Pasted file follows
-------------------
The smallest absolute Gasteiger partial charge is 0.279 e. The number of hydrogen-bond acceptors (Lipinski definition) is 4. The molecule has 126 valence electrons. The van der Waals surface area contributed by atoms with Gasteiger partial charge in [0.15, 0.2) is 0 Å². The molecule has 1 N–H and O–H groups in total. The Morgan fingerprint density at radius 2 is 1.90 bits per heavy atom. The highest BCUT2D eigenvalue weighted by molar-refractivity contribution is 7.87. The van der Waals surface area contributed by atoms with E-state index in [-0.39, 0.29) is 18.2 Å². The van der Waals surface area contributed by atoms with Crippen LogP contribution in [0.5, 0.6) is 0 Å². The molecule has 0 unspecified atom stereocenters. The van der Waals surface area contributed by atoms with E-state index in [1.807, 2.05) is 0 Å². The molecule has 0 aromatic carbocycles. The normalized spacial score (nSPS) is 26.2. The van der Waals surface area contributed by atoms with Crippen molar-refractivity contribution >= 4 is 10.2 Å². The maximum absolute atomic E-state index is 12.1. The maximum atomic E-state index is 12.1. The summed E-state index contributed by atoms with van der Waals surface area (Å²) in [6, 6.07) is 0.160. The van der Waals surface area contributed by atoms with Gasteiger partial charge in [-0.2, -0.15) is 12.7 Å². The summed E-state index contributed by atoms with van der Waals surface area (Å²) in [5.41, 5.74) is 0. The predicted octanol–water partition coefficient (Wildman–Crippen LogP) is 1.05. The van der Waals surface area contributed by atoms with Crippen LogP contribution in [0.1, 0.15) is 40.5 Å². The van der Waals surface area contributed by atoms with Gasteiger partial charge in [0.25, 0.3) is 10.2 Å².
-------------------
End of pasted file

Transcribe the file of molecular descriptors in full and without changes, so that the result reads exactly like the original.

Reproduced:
The smallest absolute Gasteiger partial charge is 0.279 e. The number of hydrogen-bond acceptors (Lipinski definition) is 4. The molecule has 126 valence electrons. The van der Waals surface area contributed by atoms with Gasteiger partial charge in [0.15, 0.2) is 0 Å². The molecule has 1 N–H and O–H groups in total. The Morgan fingerprint density at radius 2 is 1.90 bits per heavy atom. The highest BCUT2D eigenvalue weighted by molar-refractivity contribution is 7.87. The van der Waals surface area contributed by atoms with E-state index in [-0.39, 0.29) is 18.2 Å². The van der Waals surface area contributed by atoms with Crippen LogP contribution in [0.5, 0.6) is 0 Å². The molecule has 0 unspecified atom stereocenters. The van der Waals surface area contributed by atoms with E-state index in [1.807, 2.05) is 0 Å². The molecule has 0 aromatic carbocycles. The normalized spacial score (nSPS) is 26.2. The van der Waals surface area contributed by atoms with Crippen molar-refractivity contribution >= 4 is 10.2 Å². The maximum absolute atomic E-state index is 12.1. The maximum atomic E-state index is 12.1. The summed E-state index contributed by atoms with van der Waals surface area (Å²) in [6, 6.07) is 0.160. The van der Waals surface area contributed by atoms with Gasteiger partial charge in [-0.2, -0.15) is 12.7 Å². The summed E-state index contributed by atoms with van der Waals surface area (Å²) in [5.41, 5.74) is 0. The predicted octanol–water partition coefficient (Wildman–Crippen LogP) is 1.05. The van der Waals surface area contributed by atoms with Crippen LogP contribution in [0.1, 0.15) is 40.5 Å². The van der Waals surface area contributed by atoms with Gasteiger partial charge in [0.25, 0.3) is 10.2 Å².